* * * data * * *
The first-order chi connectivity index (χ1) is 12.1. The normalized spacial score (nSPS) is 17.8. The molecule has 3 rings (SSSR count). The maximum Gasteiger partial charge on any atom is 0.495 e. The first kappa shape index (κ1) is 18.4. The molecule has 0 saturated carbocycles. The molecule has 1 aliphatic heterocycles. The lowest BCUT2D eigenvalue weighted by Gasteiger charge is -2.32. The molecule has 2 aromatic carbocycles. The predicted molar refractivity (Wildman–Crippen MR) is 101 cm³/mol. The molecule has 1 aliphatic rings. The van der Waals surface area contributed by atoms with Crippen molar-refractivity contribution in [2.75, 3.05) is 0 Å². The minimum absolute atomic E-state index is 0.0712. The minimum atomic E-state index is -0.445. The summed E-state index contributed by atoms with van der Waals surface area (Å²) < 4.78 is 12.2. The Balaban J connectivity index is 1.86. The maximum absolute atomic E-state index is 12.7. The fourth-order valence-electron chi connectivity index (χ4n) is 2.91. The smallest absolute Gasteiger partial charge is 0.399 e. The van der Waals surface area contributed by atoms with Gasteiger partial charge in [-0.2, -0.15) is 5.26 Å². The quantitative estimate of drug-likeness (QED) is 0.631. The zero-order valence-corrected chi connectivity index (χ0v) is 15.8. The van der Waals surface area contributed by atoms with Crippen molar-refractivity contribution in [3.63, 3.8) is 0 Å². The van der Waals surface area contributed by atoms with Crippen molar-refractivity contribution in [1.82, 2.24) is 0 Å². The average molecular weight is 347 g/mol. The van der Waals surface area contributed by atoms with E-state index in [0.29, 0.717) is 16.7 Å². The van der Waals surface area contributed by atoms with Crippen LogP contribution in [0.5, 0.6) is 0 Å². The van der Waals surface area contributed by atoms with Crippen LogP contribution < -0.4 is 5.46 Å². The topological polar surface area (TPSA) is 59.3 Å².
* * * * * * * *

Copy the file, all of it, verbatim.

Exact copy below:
The first-order chi connectivity index (χ1) is 12.1. The normalized spacial score (nSPS) is 17.8. The molecule has 3 rings (SSSR count). The maximum Gasteiger partial charge on any atom is 0.495 e. The first kappa shape index (κ1) is 18.4. The molecule has 0 saturated carbocycles. The molecule has 1 aliphatic heterocycles. The lowest BCUT2D eigenvalue weighted by Gasteiger charge is -2.32. The molecule has 2 aromatic carbocycles. The predicted molar refractivity (Wildman–Crippen MR) is 101 cm³/mol. The molecule has 1 aliphatic rings. The van der Waals surface area contributed by atoms with Crippen molar-refractivity contribution in [2.75, 3.05) is 0 Å². The minimum absolute atomic E-state index is 0.0712. The minimum atomic E-state index is -0.445. The summed E-state index contributed by atoms with van der Waals surface area (Å²) < 4.78 is 12.2. The Balaban J connectivity index is 1.86. The maximum absolute atomic E-state index is 12.7. The fourth-order valence-electron chi connectivity index (χ4n) is 2.91. The smallest absolute Gasteiger partial charge is 0.399 e. The van der Waals surface area contributed by atoms with Gasteiger partial charge in [-0.2, -0.15) is 5.26 Å². The quantitative estimate of drug-likeness (QED) is 0.631. The zero-order valence-corrected chi connectivity index (χ0v) is 15.8. The van der Waals surface area contributed by atoms with Crippen molar-refractivity contribution in [3.63, 3.8) is 0 Å². The van der Waals surface area contributed by atoms with Crippen molar-refractivity contribution in [1.82, 2.24) is 0 Å². The average molecular weight is 347 g/mol. The van der Waals surface area contributed by atoms with E-state index in [0.29, 0.717) is 16.7 Å². The van der Waals surface area contributed by atoms with Crippen LogP contribution in [0.5, 0.6) is 0 Å². The van der Waals surface area contributed by atoms with Crippen LogP contribution < -0.4 is 5.46 Å². The topological polar surface area (TPSA) is 59.3 Å².